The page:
Detroit — Dozens of clergy members gathered Friday morning to condemn the recent white supremacy rally and violent racial incidents in Charlottesville, Virginia.
“This is a Detroit response to the racial violence and intolerance that we all saw last week,” said the Rev. Nicholas Hood III, senior pastor of Plymouth United Church of Christ, during a press conference in front of his church.
“We have a unified stand. White and black, young and old, Asian, other ethnicities. We’re all here today to show and stand in solidarity that we will not tolerate racism. We will not tolerate intolerance. We will not tolerate injustice.”
The event Friday comes nearly a week after a white supremacist rally in Charlottesville, and acts of violence that erupted against counter-protesters led to the death of one woman and injuries to 19 others.
Many have criticized President Donald Trump’s response to the Charlottesville events, saying he was unwilling to rebuke white nationalists.
“What the world saw last Saturday was an abomination of our faith and our values as a nation,” City Councilwoman Mary Sheffield said. “We have come too far in this country ...
“As an elected official, as a minister and as a millennial, I am not only repulsed by this element in our society, but I am also appalled that our commander-in-chief would conflate the bigotry and hatred displayed in Charlottesville with the peaceful and non-violent movements, such as Black Live Matters. There is no room for white supremacy, racism and the KKK in America today. And we expect our president of this country to be unequivocal in his rejection of these antiquated and unholy ideas.”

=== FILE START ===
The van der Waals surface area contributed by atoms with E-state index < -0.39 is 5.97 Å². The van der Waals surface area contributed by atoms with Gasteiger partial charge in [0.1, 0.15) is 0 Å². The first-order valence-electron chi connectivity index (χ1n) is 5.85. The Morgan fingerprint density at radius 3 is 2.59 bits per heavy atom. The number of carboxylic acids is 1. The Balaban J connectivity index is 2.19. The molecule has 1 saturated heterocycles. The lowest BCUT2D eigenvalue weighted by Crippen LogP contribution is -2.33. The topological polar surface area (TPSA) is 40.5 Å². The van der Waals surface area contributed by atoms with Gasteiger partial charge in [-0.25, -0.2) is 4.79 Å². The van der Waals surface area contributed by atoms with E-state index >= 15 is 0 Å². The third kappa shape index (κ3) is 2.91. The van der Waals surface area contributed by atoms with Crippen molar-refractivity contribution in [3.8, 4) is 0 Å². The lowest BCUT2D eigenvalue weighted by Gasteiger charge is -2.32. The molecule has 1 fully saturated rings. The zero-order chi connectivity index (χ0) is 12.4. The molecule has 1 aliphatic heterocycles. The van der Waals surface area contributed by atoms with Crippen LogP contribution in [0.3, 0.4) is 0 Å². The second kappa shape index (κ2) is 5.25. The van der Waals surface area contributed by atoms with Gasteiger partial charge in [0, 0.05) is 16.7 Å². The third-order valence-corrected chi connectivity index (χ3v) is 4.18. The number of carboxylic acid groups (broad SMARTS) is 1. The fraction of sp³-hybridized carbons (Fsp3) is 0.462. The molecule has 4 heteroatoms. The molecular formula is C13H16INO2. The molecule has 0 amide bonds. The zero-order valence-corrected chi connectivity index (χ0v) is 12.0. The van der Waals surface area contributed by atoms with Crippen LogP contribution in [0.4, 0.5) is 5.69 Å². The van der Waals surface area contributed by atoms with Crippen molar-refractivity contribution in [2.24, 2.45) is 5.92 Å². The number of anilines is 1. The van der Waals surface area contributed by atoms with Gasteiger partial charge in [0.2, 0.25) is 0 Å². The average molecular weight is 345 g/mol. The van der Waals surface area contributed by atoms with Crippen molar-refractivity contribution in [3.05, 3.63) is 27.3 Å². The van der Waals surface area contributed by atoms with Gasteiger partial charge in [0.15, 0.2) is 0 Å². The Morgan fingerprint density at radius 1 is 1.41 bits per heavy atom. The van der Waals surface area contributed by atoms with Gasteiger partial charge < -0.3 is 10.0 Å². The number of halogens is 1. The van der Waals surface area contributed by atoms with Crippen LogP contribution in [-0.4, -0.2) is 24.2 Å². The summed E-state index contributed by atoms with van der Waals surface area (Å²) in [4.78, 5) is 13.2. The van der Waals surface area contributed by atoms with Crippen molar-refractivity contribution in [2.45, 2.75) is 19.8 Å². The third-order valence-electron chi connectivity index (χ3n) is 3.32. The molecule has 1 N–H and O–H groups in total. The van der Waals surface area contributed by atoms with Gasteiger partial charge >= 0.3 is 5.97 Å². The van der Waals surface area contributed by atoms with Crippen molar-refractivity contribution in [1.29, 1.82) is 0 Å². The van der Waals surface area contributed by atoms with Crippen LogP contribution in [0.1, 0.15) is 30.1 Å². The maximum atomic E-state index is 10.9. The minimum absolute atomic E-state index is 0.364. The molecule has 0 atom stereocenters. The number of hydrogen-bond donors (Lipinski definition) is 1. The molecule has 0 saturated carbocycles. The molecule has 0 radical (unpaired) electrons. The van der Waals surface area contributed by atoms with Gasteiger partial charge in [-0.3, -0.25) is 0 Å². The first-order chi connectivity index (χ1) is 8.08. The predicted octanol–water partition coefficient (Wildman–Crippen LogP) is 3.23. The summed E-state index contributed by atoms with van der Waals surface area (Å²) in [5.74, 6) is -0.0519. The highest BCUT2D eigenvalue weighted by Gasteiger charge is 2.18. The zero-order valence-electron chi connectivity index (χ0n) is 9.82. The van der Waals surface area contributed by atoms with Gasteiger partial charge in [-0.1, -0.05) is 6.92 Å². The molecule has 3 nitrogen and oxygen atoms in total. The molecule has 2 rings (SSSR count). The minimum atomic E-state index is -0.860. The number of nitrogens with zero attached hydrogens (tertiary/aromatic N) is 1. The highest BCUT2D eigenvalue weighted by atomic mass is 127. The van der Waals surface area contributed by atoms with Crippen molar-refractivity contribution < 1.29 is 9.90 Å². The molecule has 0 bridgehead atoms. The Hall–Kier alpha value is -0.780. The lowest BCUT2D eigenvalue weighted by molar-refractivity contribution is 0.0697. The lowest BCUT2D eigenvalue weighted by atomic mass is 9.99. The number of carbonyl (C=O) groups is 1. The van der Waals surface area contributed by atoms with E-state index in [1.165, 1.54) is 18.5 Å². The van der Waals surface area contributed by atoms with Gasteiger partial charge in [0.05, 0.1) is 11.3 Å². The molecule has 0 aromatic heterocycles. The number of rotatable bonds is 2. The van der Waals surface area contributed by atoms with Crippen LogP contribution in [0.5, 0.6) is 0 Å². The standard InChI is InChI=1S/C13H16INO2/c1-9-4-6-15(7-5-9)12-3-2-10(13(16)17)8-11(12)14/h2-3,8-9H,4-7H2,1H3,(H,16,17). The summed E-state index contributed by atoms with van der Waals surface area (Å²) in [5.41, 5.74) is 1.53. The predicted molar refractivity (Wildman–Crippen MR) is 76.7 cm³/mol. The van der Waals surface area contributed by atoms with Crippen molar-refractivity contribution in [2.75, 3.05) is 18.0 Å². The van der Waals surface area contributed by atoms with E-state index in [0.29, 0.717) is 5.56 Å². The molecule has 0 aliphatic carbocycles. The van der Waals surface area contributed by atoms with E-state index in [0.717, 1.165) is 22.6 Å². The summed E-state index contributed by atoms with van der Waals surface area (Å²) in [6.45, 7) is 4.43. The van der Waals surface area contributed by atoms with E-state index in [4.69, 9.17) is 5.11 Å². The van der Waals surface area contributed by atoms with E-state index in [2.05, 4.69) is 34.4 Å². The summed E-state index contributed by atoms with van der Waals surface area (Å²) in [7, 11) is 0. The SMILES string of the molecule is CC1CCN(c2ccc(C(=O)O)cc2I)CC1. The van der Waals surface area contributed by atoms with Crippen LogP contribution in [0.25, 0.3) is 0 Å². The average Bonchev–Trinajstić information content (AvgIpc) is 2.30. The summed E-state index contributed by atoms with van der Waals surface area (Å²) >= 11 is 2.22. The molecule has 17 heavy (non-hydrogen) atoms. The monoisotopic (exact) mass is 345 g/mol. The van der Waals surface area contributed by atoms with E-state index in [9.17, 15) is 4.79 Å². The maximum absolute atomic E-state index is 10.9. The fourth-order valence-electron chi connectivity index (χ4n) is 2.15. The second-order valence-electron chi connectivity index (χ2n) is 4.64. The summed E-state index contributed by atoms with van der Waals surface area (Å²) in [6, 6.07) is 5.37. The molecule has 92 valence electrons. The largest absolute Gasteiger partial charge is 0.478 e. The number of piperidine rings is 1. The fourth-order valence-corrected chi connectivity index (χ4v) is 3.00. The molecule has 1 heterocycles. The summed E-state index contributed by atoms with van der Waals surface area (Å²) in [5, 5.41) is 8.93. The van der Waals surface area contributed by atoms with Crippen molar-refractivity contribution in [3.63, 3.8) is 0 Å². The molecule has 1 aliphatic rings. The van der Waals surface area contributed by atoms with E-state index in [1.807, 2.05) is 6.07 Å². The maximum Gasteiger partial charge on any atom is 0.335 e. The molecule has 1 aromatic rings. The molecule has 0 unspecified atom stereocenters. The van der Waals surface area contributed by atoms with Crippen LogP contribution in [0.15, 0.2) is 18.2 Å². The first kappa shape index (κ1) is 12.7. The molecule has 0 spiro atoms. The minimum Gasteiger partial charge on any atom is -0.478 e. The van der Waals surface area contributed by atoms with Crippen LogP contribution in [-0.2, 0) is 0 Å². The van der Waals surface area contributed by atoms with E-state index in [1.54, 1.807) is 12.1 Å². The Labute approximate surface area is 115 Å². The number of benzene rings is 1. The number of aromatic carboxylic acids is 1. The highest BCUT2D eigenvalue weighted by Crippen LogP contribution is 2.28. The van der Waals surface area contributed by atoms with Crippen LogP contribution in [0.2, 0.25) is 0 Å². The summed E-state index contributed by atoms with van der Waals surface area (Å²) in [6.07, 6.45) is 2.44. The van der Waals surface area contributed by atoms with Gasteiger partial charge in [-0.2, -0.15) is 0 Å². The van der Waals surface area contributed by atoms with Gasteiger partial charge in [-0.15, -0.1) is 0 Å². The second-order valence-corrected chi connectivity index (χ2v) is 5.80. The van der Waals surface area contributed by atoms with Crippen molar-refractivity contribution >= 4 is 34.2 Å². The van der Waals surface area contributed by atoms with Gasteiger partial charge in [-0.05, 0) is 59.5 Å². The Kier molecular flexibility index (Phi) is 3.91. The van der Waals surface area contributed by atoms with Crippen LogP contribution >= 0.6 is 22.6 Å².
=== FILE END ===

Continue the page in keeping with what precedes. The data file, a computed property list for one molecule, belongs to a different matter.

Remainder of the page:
Clergy members came from various denominations throughout Wayne, Oakland and Macomb counties to call for unity and racial equality.
In a statement, more than 50 local pastors wrote they would increase work as advocates for peace, justice and equality to seek the elimination of racial hate, prejudice and bigotry. The pastors also committed to encouraging others to participate in work for justice and equality.
Edgar Vann, pastor of Second Ebenzeer Church, said he came to stand against injustice.
“We must always take a side,” Vann said. “As a pastor, as a person of conviction, today I take a side. Neutrality helps the oppressor. Never the victim. Silence encourages the tormentor. Never the tormented. So we’ve come today to say to America enough is enough. We come today to America to say that we will not longer stand and tolerate the injustice, the xenophobia. We will not tolerate it in America anymore.”
As a newlywed, Peggy Casteel, pastor of Mt. Clemens First Presbyterian Church, said she and her husband have a blended family with 15 grandchildren, including white, African-American and Latino.
“We want to make the world a safer place for our grandchildren,” she said.